Name: Frishta
Age: 27
Job: Working in OPAWC’s workshop
Year joined: 2019

Frishta is a mother of 3 children and lost her husband 8 years ago in a bomb blast in Kabul. She said that before coming to the centre her children were selling plastic in the streets, but now she has enrolled her children in school and works in our workshop earning money.

Name: Sabra
Age: 26
Job: Working in OPAWC’s workshop
Year joined: 2019

Sabra was born in Kuner province into a poor family. Her parents are very old and most of the time they are not able to pay their medical expenses. Previously, her young brother was responsible for all the family’s expenses, but now Sabra works in OPAWC’s workshop and earns money, and is able to help her family too. Sabra’s very happy to be working with OPAWC and she said that they now have a better life.

Literacy Program

Many Afghan women never have access to formal education and therefore cannot read or write. The VTC’s literacy classes provide basic literacy skills and assist students, especially young girls, to continue their education after graduating from the VTC.

Many former students have benefitted from this training and have become educated and independent.

English language and Computing classes

SAWA-Australia (SA) Inc sought advice from the Directors of the VTC regarding additional needs and interests of the women and girls at the Centre. For many, employment opportunities depend on some knowledge of the English language and/or skills in computing.

With the assistance of donors, SAWA provided additional funds for the purchase of computers and the employment of specialist teachers in these areas. The VTC is excited to provide these classes on an ongoing basis.

Impact for women involved with literacy program

Name: Samina
Age: 18
Job: Student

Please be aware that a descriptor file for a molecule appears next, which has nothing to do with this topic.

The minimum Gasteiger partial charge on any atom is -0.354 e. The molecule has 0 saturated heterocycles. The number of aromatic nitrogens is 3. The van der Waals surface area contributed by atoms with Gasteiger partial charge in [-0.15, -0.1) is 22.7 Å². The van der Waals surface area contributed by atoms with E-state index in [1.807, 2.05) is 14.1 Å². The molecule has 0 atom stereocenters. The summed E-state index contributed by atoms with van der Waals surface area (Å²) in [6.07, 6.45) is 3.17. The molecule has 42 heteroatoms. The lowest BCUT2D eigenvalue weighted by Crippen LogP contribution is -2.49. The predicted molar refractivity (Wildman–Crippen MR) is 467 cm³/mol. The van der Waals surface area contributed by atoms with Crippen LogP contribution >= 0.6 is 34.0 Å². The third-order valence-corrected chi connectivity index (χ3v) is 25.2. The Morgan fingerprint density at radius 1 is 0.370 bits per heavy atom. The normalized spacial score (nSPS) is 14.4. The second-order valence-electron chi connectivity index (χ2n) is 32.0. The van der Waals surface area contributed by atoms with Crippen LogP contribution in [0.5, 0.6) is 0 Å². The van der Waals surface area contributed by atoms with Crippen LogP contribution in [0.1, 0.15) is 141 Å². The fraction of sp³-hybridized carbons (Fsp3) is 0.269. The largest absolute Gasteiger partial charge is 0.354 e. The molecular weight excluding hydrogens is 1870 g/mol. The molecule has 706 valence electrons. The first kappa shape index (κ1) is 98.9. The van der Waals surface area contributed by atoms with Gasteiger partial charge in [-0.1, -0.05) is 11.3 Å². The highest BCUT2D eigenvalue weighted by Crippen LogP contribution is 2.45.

Year joined: 2019

I was born in Wardak province of Afghanistan. When I was very young, the Taliban closed down all girls schools in our village. The severity of insecurity forced us to leave our home and come to Kabul.
We lost our everything in Wardak and now living in Kabul is very difficult for us. We are six people in our family, and my father is the only one to run our family life. A few months ago, I started literacy class in OPAWC’s VTC and now I’m able to read and write and plan to start studying at school after graduating from OPAWC.
The biggest lesson I have learned from OPAWCs community centre is that women need to work alongside men in order to have a better life.

Name: Nazia
Age: 19
Job: Student
Year joined: 2019

I am Nazia from the Wardak Province of Afghanistan. We are 9 people in our family and all of us are illiterate. Six years ago, we lost everything in Wardak and we moved to Kabul. My father searched to find a job but unfortunately he couldn’t, so finally he decided to go to Iran and work there to feed his family.
This year we came to one of the poorer districts of Kabul due to insufficient money, and fortunately here we got to know about OPAWC which provided us with literacy and vocational skills.
Now myself and my younger sister are both learning how to read and write, and in a few months I will attend public school. Thanks to OPAWC and its generous donors for providing us with this great opportunity.

Name: Parwana
Age: 38
Job: Student
Year joined: 2019